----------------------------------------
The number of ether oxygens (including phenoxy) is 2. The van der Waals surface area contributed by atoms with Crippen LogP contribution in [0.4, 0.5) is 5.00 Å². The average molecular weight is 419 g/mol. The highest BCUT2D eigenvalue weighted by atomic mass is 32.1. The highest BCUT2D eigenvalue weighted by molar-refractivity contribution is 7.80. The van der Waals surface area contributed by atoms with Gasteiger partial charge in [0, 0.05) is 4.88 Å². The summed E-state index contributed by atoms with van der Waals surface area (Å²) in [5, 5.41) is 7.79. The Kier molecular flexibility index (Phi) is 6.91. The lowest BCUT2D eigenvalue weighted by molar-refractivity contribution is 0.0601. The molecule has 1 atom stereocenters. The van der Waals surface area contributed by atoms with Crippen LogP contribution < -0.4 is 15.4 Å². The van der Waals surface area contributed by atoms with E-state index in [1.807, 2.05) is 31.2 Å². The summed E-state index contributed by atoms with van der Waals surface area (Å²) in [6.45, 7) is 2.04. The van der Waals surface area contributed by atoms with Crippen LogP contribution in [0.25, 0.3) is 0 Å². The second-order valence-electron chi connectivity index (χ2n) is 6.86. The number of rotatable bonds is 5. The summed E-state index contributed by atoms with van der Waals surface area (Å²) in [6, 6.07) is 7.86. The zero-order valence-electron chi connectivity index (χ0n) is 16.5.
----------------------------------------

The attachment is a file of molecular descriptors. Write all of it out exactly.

The number of ether oxygens (including phenoxy) is 2. The van der Waals surface area contributed by atoms with Crippen LogP contribution in [0.4, 0.5) is 5.00 Å². The average molecular weight is 419 g/mol. The highest BCUT2D eigenvalue weighted by atomic mass is 32.1. The highest BCUT2D eigenvalue weighted by molar-refractivity contribution is 7.80. The van der Waals surface area contributed by atoms with Gasteiger partial charge in [0, 0.05) is 4.88 Å². The summed E-state index contributed by atoms with van der Waals surface area (Å²) in [5, 5.41) is 7.79. The Kier molecular flexibility index (Phi) is 6.91. The lowest BCUT2D eigenvalue weighted by molar-refractivity contribution is 0.0601. The molecule has 1 atom stereocenters. The van der Waals surface area contributed by atoms with Crippen LogP contribution < -0.4 is 15.4 Å². The van der Waals surface area contributed by atoms with E-state index in [1.807, 2.05) is 31.2 Å². The summed E-state index contributed by atoms with van der Waals surface area (Å²) in [6.45, 7) is 2.04. The van der Waals surface area contributed by atoms with Crippen LogP contribution in [0.25, 0.3) is 0 Å². The second-order valence-electron chi connectivity index (χ2n) is 6.86. The number of rotatable bonds is 5. The summed E-state index contributed by atoms with van der Waals surface area (Å²) in [6, 6.07) is 7.86. The zero-order valence-electron chi connectivity index (χ0n) is 16.5.